The start of a new year, a new decade no less, should be marked by a pause in our daily lives. Time to get rid of what is dragging us down and to focus on what is working in our lives. While others are gnashing their teeth at the year they are leaving behind -- the decade that they are getting rid of (naughty aughties, anyone?), a few of us are optimistically anticipating the year and the decade to come.
The best way to get over a bad event is to "look suffering straight in the eye, acknowledge and respect its presence," according to Mihaly Csikszentmihalyi, ("Finding Flow," Basic Books, 1997), "and then to get busy as soon as possible focusing on things we choose to focus on."
It's time for our nation's citizens to get busy creating our nation's future.
Why should we be optimistic? The last two years have wreaked havoc on our economic system; the unemployment rate is hovering around 10 percent; banks are collapsing; companies are being taken over by government; and we are piling on debt.
But we should be optimistic, if for no other reason than because sitting around moping will not get us anywhere -- and neither will blaming everything that's gone wrong on the person who came before.
In the century before the birth of Christ, the Roman poet Juvenal wrote about the Roman populace as longing for only "bread and circuses." His view was that the people who were once involved in creating the future of their nation cared then only for the day's food and entertainment.
"Already long ago, from when we sold our vote to no man, the People have abdicated our duties;" he wrote in "Satire X," "for the People who once upon a time handed out military command, high civil office, legions -- everything, now restrains itself and anxiously hopes for just two things: bread and circuses."
Bread and circuses. Providing people with food to eat and entertainment to occupy their time. Without food, people get hungry and hunger can incite change. Without entertainment, people have time to apply themselves in areas that, over time and with mental engagement, can produce stunning results over the long-term.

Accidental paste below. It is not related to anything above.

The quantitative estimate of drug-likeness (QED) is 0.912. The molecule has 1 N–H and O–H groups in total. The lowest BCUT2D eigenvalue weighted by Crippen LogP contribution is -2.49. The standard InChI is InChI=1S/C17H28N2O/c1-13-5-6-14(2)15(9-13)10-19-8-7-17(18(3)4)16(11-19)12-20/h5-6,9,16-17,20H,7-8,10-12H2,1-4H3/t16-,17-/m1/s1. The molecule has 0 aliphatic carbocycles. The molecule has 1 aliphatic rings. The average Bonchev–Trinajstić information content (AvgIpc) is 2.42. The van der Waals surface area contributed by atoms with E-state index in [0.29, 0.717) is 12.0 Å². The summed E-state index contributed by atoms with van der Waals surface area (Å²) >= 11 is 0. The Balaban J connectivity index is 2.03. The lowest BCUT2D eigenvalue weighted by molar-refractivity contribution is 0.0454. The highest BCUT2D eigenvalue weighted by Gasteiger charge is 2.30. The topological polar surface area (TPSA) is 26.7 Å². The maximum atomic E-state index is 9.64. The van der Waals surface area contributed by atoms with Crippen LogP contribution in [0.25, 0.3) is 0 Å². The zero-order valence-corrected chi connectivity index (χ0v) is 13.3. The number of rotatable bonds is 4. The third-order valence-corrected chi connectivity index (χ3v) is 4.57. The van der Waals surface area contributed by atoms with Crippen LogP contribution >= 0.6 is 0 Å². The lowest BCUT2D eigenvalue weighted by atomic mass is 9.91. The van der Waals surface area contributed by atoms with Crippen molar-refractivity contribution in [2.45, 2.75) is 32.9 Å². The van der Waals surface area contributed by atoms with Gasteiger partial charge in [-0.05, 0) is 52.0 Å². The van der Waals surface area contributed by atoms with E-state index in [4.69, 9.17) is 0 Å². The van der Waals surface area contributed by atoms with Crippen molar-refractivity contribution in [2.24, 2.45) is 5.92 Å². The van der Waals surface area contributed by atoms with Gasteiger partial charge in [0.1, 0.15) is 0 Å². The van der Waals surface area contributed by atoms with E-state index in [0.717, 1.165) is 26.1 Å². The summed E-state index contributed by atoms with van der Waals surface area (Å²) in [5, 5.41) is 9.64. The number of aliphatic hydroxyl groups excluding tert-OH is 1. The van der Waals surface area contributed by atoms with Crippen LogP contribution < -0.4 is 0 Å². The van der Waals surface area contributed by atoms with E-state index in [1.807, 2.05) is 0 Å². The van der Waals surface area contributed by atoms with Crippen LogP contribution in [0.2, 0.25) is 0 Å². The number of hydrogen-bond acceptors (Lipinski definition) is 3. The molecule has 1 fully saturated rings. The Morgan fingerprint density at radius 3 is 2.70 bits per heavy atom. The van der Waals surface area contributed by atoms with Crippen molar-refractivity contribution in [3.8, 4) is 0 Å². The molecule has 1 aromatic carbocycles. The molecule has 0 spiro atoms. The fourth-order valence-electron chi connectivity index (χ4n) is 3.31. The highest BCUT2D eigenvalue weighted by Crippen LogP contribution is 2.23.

Let's just say no one becomes a world-class anything whiling away his or her time in front of a television set.
Think of the modern-day equivalent to bread and circuses as long-term government food programs and reality TV shows. Now don't get up in arms -- I am not saying that no one should receive assistance or that all TV shows are mindless. But I can tell you that motivation comes in the form of having the incentive to try new things (i.e., accepting that what is happening now is not working) and having the time to try something new.
It also requires setting goals, concentrating and focusing over time. Also crucial is the ability to control one's environment, often through the application of acquired skill.
Long-term motivation often comes from the recognition that the goal we are working toward transcends who we are as individual people. That achieving our goal is part of creating a bigger story.
It is so important for us, all of us, to understand that our lives are part of a greater story. As part of this greater story, we are the link between our nation's incredible history and our nation's possibly bright future. To make sure we are working toward the same goal, we must have a clear vision of our nation's future, where we all have the opportunity to pursue happiness.
The question we might want to ask ourselves is -- are we using all of the talents and blessings given to us by God to serve him and improve the lives of our families, our communities, our nation and our world?
When our nation was formed, our founding fathers understood that "We are endowed by our Creator." He still endows us today.
God wants so much more for us and from us than simple bread and circuses. He wants us to live the strenuous life, to use all the gifts that he has given us, to serve him, serve our nation and improve the world.
If we all used our gifts and talents -- what a year -- what a decade it could become.